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Landscape Arch

Arches National Park

April 13th, 2009

2.4 miles
300 vertical feet
Total Time: 3:00

Starting elevation
5135 feet
Max elevation
5248 feet

Rating: 7/10

Directions: From Moab, take Highway 191 North, then turn right into Arches National Park. Follow the park road for about 18 miles all the way to the end, and park at the Devils Garden trailhead.   View Driving Map



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GPX File

The Devils Garden trailhead still had some parking when we arrived around 11am. I'm not sure how often it actually fills up, since it has much more parking than the Delicate Arch trailhead. Still, there were lots of cars already parked, similar to the number at the Delicate Arch trailhead the previous day. Once again, we were looking at a very popular hike.

Heading in from the trailhead

There are bathrooms and drinking water at the trailhead. Bring plenty, as there's none at the trail (and precious little shade). The hike starts out level, immediately going between two towering slickrock formations, maybe 70 feet high. After perhaps two-tenths of a mile, there's a fork off to the right. We took this side trail, which heads steeply downhill, providing excellent views of the surrounding area to the east. There are more rock formations and desert brush. After a couple minutes of descending, the trail splits off to the left and right. We would take both paths, but first went to the right.

Looking down from the main trail to the side trails

Rock formation

Tunnel Arch

The right path shortly leads to Tunnel Arch, two holes in the rock wall high up to the right. We then turned around and headed back to the other trail, which leads to Pine Tree Arch. The opening of this arch is about the same size as Delicate Arch. However, instead of being a free-standing arch like Delicate Arch, Pine Tree Arch is really a hole in a large rock wall. And, like at Delicate Arch, you can walk right into the arch. You can walk out the other side, as well, although there's not a lot to see.

Pine Tree Arch

Pine Tree Arch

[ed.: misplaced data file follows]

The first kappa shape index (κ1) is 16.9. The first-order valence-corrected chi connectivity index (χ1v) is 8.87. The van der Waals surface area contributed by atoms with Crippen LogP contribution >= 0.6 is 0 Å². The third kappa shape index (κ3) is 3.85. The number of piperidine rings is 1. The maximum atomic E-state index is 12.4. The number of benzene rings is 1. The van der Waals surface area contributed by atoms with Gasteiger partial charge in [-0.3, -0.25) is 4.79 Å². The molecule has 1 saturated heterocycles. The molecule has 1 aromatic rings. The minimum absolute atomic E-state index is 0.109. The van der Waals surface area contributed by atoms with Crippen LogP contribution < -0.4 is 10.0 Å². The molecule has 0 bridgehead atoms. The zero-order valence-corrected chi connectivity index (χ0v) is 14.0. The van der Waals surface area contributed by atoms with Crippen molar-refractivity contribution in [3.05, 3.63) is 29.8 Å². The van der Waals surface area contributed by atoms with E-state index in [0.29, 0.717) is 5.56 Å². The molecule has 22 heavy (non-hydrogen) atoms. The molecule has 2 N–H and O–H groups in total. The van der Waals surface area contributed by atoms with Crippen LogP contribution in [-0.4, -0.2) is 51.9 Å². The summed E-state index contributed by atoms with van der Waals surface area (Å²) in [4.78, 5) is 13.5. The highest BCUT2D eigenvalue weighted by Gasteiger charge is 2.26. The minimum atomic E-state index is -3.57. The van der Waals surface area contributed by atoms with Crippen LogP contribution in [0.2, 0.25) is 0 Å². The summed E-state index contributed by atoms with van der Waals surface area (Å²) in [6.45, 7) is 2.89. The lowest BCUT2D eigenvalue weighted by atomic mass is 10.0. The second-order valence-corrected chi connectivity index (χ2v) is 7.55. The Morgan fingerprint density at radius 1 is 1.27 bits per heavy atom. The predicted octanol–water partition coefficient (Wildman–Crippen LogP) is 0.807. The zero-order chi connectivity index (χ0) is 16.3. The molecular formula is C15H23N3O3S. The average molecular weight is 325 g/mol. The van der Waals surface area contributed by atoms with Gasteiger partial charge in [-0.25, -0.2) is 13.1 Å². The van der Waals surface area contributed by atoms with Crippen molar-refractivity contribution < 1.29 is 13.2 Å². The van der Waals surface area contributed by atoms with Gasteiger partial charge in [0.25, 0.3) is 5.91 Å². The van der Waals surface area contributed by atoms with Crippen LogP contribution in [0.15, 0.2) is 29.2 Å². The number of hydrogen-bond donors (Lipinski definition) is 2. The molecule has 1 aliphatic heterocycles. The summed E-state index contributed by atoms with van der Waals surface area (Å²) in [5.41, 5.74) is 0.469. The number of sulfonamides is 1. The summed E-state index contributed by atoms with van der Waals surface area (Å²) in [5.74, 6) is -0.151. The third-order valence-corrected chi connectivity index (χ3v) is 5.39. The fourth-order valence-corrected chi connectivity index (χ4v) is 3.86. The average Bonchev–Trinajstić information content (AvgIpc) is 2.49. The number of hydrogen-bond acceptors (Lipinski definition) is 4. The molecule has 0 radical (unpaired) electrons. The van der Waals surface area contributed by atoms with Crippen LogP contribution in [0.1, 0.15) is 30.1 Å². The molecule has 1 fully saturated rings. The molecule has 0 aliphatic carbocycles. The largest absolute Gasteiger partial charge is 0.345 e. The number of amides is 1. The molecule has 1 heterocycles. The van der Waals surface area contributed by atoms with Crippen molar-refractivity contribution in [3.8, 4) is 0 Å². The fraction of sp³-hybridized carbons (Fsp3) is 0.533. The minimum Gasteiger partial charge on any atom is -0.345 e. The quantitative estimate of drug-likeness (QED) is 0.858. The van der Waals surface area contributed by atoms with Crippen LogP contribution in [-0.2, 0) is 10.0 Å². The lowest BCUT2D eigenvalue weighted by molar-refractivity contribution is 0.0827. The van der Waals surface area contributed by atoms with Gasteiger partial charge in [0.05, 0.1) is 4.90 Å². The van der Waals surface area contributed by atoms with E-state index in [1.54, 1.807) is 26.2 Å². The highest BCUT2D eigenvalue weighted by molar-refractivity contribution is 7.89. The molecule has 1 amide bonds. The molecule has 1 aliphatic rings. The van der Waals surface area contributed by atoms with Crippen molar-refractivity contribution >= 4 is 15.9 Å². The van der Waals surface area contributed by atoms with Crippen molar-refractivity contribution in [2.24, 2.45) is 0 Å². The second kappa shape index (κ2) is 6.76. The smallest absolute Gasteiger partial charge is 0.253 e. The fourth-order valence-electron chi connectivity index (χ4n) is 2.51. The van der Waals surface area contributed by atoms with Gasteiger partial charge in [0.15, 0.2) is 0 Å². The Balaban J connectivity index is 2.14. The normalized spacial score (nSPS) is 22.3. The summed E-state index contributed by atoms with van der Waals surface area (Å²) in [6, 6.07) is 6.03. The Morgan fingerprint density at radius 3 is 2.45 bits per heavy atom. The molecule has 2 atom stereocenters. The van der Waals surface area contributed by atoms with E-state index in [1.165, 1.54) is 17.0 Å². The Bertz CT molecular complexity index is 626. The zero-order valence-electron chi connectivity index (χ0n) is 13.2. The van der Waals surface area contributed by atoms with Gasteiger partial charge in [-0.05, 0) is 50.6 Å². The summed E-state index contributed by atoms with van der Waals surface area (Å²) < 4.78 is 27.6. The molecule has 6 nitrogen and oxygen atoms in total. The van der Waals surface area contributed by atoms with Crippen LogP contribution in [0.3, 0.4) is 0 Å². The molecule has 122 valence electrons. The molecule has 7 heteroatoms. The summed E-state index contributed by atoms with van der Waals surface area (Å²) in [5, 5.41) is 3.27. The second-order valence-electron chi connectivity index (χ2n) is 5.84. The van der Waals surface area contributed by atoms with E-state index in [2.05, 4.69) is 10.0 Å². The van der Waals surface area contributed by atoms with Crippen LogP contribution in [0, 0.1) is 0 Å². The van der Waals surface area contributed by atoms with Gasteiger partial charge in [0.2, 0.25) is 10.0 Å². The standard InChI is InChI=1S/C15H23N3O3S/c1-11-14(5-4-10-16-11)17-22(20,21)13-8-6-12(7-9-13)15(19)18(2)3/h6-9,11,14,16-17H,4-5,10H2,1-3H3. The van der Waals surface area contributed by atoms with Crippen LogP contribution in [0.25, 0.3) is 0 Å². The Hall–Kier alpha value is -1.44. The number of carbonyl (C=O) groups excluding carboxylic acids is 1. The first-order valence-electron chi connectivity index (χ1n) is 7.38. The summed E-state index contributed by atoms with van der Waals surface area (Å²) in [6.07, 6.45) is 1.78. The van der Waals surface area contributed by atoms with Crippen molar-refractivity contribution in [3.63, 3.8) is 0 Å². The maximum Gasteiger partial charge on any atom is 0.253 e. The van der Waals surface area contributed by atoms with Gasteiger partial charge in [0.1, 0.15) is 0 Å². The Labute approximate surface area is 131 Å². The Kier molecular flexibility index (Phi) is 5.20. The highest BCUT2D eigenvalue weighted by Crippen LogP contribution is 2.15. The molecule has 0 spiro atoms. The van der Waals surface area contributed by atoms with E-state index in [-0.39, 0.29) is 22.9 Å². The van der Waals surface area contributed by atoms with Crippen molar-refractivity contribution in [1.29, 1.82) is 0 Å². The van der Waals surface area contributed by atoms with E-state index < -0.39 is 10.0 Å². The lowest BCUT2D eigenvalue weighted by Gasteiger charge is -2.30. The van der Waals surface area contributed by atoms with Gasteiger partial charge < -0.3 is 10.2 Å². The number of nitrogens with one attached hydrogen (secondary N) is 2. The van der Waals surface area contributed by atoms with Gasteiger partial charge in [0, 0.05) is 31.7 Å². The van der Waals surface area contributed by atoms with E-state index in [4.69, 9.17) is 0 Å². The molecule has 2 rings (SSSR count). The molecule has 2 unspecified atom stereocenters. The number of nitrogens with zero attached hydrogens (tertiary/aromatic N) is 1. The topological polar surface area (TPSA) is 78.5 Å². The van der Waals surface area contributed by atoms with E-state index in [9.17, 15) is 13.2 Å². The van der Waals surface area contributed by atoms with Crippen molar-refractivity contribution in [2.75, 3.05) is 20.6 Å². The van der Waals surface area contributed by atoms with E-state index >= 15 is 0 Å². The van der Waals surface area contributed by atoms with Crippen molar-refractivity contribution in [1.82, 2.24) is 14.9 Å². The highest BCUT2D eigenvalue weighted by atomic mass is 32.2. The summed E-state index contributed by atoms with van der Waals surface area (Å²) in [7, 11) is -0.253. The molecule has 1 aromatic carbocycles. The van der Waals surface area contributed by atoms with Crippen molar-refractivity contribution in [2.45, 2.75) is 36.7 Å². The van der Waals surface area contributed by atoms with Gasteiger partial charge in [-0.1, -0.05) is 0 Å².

We backtracked our steps back to the trail intersection, then made the short ascent back up to the intersection with the main trail. Now we turned right back onto the main trail. The whole detour was about 0.6 miles. We now followed the main trail on our way to Landscape Arch. The trail goes slightly uphill, then downhill before flattening out the rest of the way. Along the way, there are more views of rock formations to the right.

Rock formations

A little less than a mile from the trailhead, we reached Landscape Arch. It spans over 300 feet but was almost invisible at first, as it blended into the background rock. A 1991 rockfall meant that the trail under the arch itself is now closed. So we had to view it from a distance. It's only a matter of time before the whole thing collapses.

Landscape Arch

We found one of the few shady spots next to a fence and settled down for lunch. Afterward we went up to the closest viewpoint of the arch, then turned around and headed back. The trail actually continues past Landscape Arch to more arches, but it makes for a much longer and challenging hike, going up some steep pitches of slickrock. Certainly not something suitable for a 3-year old.

Continuation of the trail up slickrock

Looking back at the trail to Landscape Arch

The return trip was uneventful, other than us finding that someone had found the gloves that Jean had dropped. They'd picked them up (probably near Pine Tree Arch) and put them at the intersection with the main trail. Whoever you are, thank you!

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